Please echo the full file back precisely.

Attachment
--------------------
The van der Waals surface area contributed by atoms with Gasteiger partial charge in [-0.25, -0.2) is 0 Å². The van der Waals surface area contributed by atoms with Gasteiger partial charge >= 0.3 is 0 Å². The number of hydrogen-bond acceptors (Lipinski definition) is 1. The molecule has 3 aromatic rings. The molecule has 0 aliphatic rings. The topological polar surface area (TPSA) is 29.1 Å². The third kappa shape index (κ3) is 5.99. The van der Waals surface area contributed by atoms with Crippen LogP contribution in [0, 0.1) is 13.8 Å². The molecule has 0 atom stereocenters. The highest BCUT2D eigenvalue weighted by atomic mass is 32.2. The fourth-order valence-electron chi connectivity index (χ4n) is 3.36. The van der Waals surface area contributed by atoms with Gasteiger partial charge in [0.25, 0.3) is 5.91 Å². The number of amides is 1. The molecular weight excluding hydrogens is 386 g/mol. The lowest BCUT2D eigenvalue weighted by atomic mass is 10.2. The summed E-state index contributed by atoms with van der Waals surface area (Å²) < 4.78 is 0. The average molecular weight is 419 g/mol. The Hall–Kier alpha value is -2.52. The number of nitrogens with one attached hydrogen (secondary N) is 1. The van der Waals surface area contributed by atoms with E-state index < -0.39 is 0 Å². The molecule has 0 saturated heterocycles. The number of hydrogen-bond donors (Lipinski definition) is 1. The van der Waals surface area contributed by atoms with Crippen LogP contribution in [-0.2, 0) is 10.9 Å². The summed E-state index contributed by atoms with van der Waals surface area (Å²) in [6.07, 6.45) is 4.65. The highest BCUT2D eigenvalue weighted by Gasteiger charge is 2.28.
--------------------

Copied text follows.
The van der Waals surface area contributed by atoms with Gasteiger partial charge in [-0.25, -0.2) is 0 Å². The van der Waals surface area contributed by atoms with Gasteiger partial charge >= 0.3 is 0 Å². The number of hydrogen-bond acceptors (Lipinski definition) is 1. The molecule has 3 aromatic rings. The molecule has 0 aliphatic rings. The topological polar surface area (TPSA) is 29.1 Å². The third kappa shape index (κ3) is 5.99. The van der Waals surface area contributed by atoms with Crippen LogP contribution in [0, 0.1) is 13.8 Å². The molecule has 0 atom stereocenters. The highest BCUT2D eigenvalue weighted by atomic mass is 32.2. The fourth-order valence-electron chi connectivity index (χ4n) is 3.36. The van der Waals surface area contributed by atoms with Gasteiger partial charge in [0.25, 0.3) is 5.91 Å². The number of amides is 1. The molecular weight excluding hydrogens is 386 g/mol. The lowest BCUT2D eigenvalue weighted by atomic mass is 10.2. The summed E-state index contributed by atoms with van der Waals surface area (Å²) < 4.78 is 0. The average molecular weight is 419 g/mol. The Hall–Kier alpha value is -2.52. The number of nitrogens with one attached hydrogen (secondary N) is 1. The van der Waals surface area contributed by atoms with E-state index < -0.39 is 0 Å². The molecule has 0 saturated heterocycles. The number of hydrogen-bond donors (Lipinski definition) is 1. The van der Waals surface area contributed by atoms with Crippen LogP contribution in [-0.2, 0) is 10.9 Å². The summed E-state index contributed by atoms with van der Waals surface area (Å²) in [6.07, 6.45) is 4.65. The highest BCUT2D eigenvalue weighted by Gasteiger charge is 2.28.